Volume 13 Issue 4
Aug.  2022
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Thein Myomin, Seunghoo Lim. Emergence and Development of Health Risk Communication Networks Among Street-Level Health Bureaucrats During the COVID-19 Pandemic Crisis in Myanmar[J]. International Journal of Disaster Risk Science, 2022, 13(4): 507-520. doi: 10.1007/s13753-022-00431-4
Citation: Thein Myomin, Seunghoo Lim. Emergence and Development of Health Risk Communication Networks Among Street-Level Health Bureaucrats During the COVID-19 Pandemic Crisis in Myanmar[J]. International Journal of Disaster Risk Science, 2022, 13(4): 507-520. doi: 10.1007/s13753-022-00431-4

Emergence and Development of Health Risk Communication Networks Among Street-Level Health Bureaucrats During the COVID-19 Pandemic Crisis in Myanmar

doi: 10.1007/s13753-022-00431-4
  • Available Online: 2022-09-09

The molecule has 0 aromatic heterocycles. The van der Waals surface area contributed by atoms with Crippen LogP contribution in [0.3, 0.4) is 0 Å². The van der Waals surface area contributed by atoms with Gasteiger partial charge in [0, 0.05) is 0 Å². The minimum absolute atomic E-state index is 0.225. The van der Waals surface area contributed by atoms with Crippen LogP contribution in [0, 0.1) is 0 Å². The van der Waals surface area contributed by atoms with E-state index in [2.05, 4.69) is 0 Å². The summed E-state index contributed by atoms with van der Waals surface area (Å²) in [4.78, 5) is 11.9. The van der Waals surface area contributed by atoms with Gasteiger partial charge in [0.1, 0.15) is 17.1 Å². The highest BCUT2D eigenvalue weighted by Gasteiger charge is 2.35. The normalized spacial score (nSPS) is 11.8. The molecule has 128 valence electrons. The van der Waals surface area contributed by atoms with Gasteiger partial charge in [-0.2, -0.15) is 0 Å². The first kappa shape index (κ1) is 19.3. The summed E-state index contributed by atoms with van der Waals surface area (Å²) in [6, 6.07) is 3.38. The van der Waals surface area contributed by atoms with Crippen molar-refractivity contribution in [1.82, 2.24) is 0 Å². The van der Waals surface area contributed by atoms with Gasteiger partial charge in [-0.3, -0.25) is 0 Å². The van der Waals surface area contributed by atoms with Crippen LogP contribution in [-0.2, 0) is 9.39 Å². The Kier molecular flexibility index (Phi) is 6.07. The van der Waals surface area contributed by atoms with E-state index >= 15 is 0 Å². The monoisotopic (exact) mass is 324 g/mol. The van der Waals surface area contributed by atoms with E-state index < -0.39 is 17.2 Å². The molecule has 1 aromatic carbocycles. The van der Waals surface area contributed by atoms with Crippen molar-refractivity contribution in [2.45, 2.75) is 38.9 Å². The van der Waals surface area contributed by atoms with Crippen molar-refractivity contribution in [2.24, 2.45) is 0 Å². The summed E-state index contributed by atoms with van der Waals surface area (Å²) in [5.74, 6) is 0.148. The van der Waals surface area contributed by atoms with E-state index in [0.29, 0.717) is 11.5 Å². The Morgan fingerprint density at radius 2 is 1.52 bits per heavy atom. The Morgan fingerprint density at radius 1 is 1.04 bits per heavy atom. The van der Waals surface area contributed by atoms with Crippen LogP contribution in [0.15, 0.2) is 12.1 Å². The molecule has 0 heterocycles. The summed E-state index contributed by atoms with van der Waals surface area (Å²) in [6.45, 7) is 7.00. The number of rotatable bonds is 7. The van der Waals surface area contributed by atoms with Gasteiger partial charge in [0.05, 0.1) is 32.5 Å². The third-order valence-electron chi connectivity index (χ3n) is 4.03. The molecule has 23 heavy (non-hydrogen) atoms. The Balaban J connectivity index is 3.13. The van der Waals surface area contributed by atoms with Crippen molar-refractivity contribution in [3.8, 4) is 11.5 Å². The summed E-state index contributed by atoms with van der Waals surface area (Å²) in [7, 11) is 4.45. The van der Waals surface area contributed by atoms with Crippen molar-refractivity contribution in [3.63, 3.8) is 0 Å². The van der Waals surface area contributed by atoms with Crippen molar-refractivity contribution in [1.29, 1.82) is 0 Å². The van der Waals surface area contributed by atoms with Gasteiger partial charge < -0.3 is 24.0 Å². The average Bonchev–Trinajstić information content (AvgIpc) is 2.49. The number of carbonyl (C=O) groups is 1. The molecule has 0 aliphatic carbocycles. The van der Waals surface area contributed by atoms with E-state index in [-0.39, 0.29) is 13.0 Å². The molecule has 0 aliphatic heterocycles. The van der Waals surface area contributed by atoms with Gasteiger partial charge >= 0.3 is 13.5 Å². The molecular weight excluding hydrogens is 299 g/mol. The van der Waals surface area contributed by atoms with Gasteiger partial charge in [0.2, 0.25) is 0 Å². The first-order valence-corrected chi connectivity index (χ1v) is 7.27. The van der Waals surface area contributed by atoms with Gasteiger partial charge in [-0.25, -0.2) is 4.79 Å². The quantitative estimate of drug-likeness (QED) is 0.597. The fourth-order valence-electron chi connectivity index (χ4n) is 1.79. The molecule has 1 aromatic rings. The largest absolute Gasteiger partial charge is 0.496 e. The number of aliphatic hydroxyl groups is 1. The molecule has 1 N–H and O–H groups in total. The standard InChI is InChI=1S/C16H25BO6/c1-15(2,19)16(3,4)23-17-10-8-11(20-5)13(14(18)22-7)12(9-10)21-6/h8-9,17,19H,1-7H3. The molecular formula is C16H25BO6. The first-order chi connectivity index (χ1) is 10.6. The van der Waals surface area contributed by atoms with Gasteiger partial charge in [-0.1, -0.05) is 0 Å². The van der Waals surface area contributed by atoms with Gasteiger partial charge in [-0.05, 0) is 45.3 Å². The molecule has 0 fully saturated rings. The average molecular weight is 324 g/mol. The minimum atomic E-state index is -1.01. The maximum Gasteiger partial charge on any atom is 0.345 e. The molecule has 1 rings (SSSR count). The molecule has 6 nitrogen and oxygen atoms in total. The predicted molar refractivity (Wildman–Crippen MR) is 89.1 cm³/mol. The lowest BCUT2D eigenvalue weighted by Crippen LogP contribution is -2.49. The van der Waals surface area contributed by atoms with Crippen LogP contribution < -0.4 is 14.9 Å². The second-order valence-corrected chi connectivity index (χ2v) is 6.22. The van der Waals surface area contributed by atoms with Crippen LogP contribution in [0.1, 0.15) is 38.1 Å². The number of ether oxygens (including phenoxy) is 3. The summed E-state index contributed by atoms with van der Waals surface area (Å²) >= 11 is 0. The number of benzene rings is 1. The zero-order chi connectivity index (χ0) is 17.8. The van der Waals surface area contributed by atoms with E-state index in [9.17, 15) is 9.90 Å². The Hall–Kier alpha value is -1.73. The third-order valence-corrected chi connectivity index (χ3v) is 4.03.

• Street-level health bureaucrats have actively contributed to implementing the COVID-19 prevention, control, and treatment policies of the Myanmar government. However, the need for bureaucrats on the frontlines of policy implementation to maintain a safe distance from others to prevent the spread of COVID-19 has posed challenges for the sharing and exchange of information related to health risks. In this context, this study examined what health risk communication patterns have emerged and developed among street-level health bureaucrats during the COVID-19 pandemic, and how this risk communication has been affected by street-level health bureaucrats’ perceptions of client meaningfulness and willingness to implement COVID-19 policies. The results reveal that street-level health bureaucrats in the health risk communication network are embedded in reciprocally or transitively connected discussion relationships that sustain their health risk communication over time. Moreover, when specific healthcare staff members perceive more benefits of COVID-19 policies for their patients and are more willing to care for patients, other healthcare staff avoid them to protect themselves from COVID-19 infection. Due to their higher level of understanding of the adopted measures, healthcare staff members who are highly willing to implement COVID-19 policies are frequently approached by other staff members to communicate about COVID-19 issues. This study empirically contributes to the literature on street-level bureaucrats in times of pandemic crisis by examining the formation of health risk communications in the context of street-level health bureaucrats’ responses to and participation in public healthcare policy implementation processes.
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